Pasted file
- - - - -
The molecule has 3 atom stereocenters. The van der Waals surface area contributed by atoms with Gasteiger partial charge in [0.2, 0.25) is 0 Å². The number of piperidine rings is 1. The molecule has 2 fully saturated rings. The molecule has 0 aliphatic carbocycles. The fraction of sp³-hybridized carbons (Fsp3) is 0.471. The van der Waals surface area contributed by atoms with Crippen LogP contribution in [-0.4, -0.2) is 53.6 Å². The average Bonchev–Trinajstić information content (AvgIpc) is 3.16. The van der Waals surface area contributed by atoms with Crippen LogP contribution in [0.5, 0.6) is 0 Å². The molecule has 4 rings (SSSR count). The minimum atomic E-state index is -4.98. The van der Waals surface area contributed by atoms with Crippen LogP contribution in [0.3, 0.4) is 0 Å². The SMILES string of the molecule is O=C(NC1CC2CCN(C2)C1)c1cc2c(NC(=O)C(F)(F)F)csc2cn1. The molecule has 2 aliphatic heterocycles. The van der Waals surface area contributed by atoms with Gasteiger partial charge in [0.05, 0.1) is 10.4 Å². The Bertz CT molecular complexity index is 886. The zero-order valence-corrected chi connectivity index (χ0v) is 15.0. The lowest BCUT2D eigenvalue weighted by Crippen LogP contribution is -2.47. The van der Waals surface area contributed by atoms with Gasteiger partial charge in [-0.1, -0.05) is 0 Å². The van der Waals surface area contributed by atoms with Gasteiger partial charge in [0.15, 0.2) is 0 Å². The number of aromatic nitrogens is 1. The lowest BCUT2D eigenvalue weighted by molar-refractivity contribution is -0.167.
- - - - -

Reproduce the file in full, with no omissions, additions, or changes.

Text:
The molecule has 3 atom stereocenters. The van der Waals surface area contributed by atoms with Gasteiger partial charge in [0.2, 0.25) is 0 Å². The number of piperidine rings is 1. The molecule has 2 fully saturated rings. The molecule has 0 aliphatic carbocycles. The fraction of sp³-hybridized carbons (Fsp3) is 0.471. The van der Waals surface area contributed by atoms with Crippen LogP contribution in [-0.4, -0.2) is 53.6 Å². The average Bonchev–Trinajstić information content (AvgIpc) is 3.16. The van der Waals surface area contributed by atoms with Crippen LogP contribution in [0.5, 0.6) is 0 Å². The molecule has 4 rings (SSSR count). The minimum atomic E-state index is -4.98. The van der Waals surface area contributed by atoms with Crippen LogP contribution in [0.3, 0.4) is 0 Å². The SMILES string of the molecule is O=C(NC1CC2CCN(C2)C1)c1cc2c(NC(=O)C(F)(F)F)csc2cn1. The molecule has 2 aliphatic heterocycles. The van der Waals surface area contributed by atoms with Gasteiger partial charge in [0.05, 0.1) is 10.4 Å². The Bertz CT molecular complexity index is 886. The zero-order valence-corrected chi connectivity index (χ0v) is 15.0. The lowest BCUT2D eigenvalue weighted by Crippen LogP contribution is -2.47. The van der Waals surface area contributed by atoms with Gasteiger partial charge in [-0.1, -0.05) is 0 Å². The van der Waals surface area contributed by atoms with Gasteiger partial charge in [0.15, 0.2) is 0 Å². The number of aromatic nitrogens is 1. The lowest BCUT2D eigenvalue weighted by molar-refractivity contribution is -0.167.